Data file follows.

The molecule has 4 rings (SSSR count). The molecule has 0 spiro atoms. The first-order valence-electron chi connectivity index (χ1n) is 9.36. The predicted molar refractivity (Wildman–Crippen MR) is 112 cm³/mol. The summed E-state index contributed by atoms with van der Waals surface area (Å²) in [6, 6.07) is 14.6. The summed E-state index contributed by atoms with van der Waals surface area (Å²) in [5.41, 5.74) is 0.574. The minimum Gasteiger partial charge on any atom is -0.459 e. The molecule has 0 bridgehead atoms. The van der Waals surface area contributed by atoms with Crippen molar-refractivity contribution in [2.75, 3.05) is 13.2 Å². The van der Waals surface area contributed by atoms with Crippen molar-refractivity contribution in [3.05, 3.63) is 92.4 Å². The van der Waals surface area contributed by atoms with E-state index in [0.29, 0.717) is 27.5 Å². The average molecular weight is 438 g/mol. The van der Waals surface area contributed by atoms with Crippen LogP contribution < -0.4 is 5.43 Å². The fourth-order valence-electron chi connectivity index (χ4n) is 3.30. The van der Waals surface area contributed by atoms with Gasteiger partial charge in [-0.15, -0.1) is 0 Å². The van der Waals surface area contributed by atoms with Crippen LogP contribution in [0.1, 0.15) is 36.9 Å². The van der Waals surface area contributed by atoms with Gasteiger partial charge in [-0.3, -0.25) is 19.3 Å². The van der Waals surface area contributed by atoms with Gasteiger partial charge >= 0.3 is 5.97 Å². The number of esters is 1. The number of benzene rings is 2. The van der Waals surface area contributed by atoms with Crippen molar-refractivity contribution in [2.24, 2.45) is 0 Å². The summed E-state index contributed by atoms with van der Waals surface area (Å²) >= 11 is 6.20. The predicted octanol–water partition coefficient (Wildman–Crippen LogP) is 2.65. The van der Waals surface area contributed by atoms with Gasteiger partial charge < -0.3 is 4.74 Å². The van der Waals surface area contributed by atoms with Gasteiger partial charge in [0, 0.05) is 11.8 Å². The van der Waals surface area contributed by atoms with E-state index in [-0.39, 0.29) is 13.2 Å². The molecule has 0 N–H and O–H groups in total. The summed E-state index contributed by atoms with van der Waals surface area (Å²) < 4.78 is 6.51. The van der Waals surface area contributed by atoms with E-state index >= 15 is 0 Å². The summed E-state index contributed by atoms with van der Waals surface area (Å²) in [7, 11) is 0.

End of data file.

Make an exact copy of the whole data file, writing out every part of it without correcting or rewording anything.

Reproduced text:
The molecule has 4 rings (SSSR count). The molecule has 0 spiro atoms. The first-order valence-electron chi connectivity index (χ1n) is 9.36. The predicted molar refractivity (Wildman–Crippen MR) is 112 cm³/mol. The summed E-state index contributed by atoms with van der Waals surface area (Å²) in [6, 6.07) is 14.6. The summed E-state index contributed by atoms with van der Waals surface area (Å²) in [5.41, 5.74) is 0.574. The minimum Gasteiger partial charge on any atom is -0.459 e. The molecule has 0 bridgehead atoms. The van der Waals surface area contributed by atoms with Crippen molar-refractivity contribution in [2.75, 3.05) is 13.2 Å². The van der Waals surface area contributed by atoms with Crippen molar-refractivity contribution in [3.05, 3.63) is 92.4 Å². The van der Waals surface area contributed by atoms with E-state index in [0.29, 0.717) is 27.5 Å². The average molecular weight is 438 g/mol. The van der Waals surface area contributed by atoms with Crippen LogP contribution < -0.4 is 5.43 Å². The fourth-order valence-electron chi connectivity index (χ4n) is 3.30. The van der Waals surface area contributed by atoms with Gasteiger partial charge in [-0.15, -0.1) is 0 Å². The van der Waals surface area contributed by atoms with Crippen LogP contribution in [0.1, 0.15) is 36.9 Å². The van der Waals surface area contributed by atoms with Gasteiger partial charge in [-0.3, -0.25) is 19.3 Å². The van der Waals surface area contributed by atoms with Gasteiger partial charge >= 0.3 is 5.97 Å². The number of esters is 1. The number of benzene rings is 2. The van der Waals surface area contributed by atoms with Crippen molar-refractivity contribution in [2.24, 2.45) is 0 Å². The summed E-state index contributed by atoms with van der Waals surface area (Å²) >= 11 is 6.20. The predicted octanol–water partition coefficient (Wildman–Crippen LogP) is 2.65. The van der Waals surface area contributed by atoms with Gasteiger partial charge < -0.3 is 4.74 Å². The van der Waals surface area contributed by atoms with Gasteiger partial charge in [0, 0.05) is 11.8 Å². The van der Waals surface area contributed by atoms with E-state index in [-0.39, 0.29) is 13.2 Å². The molecule has 0 N–H and O–H groups in total. The summed E-state index contributed by atoms with van der Waals surface area (Å²) < 4.78 is 6.51. The van der Waals surface area contributed by atoms with E-state index >= 15 is 0 Å². The summed E-state index contributed by atoms with van der Waals surface area (Å²) in [7, 11) is 0.